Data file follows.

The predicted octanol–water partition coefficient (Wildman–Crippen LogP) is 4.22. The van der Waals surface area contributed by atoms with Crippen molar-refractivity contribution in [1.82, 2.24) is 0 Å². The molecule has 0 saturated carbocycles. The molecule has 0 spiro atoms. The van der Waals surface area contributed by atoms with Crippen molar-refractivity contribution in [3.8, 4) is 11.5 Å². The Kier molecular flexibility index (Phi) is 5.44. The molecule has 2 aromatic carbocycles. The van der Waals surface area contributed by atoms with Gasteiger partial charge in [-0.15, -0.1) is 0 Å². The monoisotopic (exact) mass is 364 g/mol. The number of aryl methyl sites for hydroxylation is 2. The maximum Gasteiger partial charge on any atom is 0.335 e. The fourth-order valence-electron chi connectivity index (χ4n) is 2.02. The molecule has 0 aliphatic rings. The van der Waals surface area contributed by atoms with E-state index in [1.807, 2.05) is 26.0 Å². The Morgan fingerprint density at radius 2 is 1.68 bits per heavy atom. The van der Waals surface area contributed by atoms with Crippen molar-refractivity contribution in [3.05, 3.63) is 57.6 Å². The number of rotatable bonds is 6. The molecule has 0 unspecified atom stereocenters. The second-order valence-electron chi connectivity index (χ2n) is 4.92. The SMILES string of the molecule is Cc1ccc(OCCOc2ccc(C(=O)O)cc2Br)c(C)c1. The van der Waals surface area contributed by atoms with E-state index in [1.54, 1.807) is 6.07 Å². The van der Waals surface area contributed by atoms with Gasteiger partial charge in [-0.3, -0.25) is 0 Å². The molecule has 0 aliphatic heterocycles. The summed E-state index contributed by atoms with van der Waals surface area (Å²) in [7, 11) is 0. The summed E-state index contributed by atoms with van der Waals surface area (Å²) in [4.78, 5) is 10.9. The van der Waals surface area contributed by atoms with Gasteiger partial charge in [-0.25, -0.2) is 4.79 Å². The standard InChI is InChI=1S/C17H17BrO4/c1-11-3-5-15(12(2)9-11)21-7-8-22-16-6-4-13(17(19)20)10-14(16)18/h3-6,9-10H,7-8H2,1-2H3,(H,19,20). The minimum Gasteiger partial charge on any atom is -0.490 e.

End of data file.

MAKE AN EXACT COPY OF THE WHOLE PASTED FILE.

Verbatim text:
The predicted octanol–water partition coefficient (Wildman–Crippen LogP) is 4.22. The van der Waals surface area contributed by atoms with Crippen molar-refractivity contribution in [1.82, 2.24) is 0 Å². The molecule has 0 saturated carbocycles. The molecule has 0 spiro atoms. The van der Waals surface area contributed by atoms with Crippen molar-refractivity contribution in [3.8, 4) is 11.5 Å². The Kier molecular flexibility index (Phi) is 5.44. The molecule has 2 aromatic carbocycles. The van der Waals surface area contributed by atoms with Gasteiger partial charge in [-0.15, -0.1) is 0 Å². The monoisotopic (exact) mass is 364 g/mol. The number of aryl methyl sites for hydroxylation is 2. The maximum Gasteiger partial charge on any atom is 0.335 e. The fourth-order valence-electron chi connectivity index (χ4n) is 2.02. The molecule has 0 aliphatic rings. The van der Waals surface area contributed by atoms with E-state index in [1.807, 2.05) is 26.0 Å². The Morgan fingerprint density at radius 2 is 1.68 bits per heavy atom. The van der Waals surface area contributed by atoms with Crippen molar-refractivity contribution in [3.05, 3.63) is 57.6 Å². The number of rotatable bonds is 6. The molecule has 0 unspecified atom stereocenters. The second-order valence-electron chi connectivity index (χ2n) is 4.92. The SMILES string of the molecule is Cc1ccc(OCCOc2ccc(C(=O)O)cc2Br)c(C)c1. The van der Waals surface area contributed by atoms with E-state index in [1.54, 1.807) is 6.07 Å². The van der Waals surface area contributed by atoms with Gasteiger partial charge in [-0.3, -0.25) is 0 Å². The molecule has 0 aliphatic heterocycles. The summed E-state index contributed by atoms with van der Waals surface area (Å²) in [7, 11) is 0. The summed E-state index contributed by atoms with van der Waals surface area (Å²) in [4.78, 5) is 10.9. The van der Waals surface area contributed by atoms with Gasteiger partial charge in [-0.25, -0.2) is 4.79 Å². The standard InChI is InChI=1S/C17H17BrO4/c1-11-3-5-15(12(2)9-11)21-7-8-22-16-6-4-13(17(19)20)10-14(16)18/h3-6,9-10H,7-8H2,1-2H3,(H,19,20). The minimum Gasteiger partial charge on any atom is -0.490 e.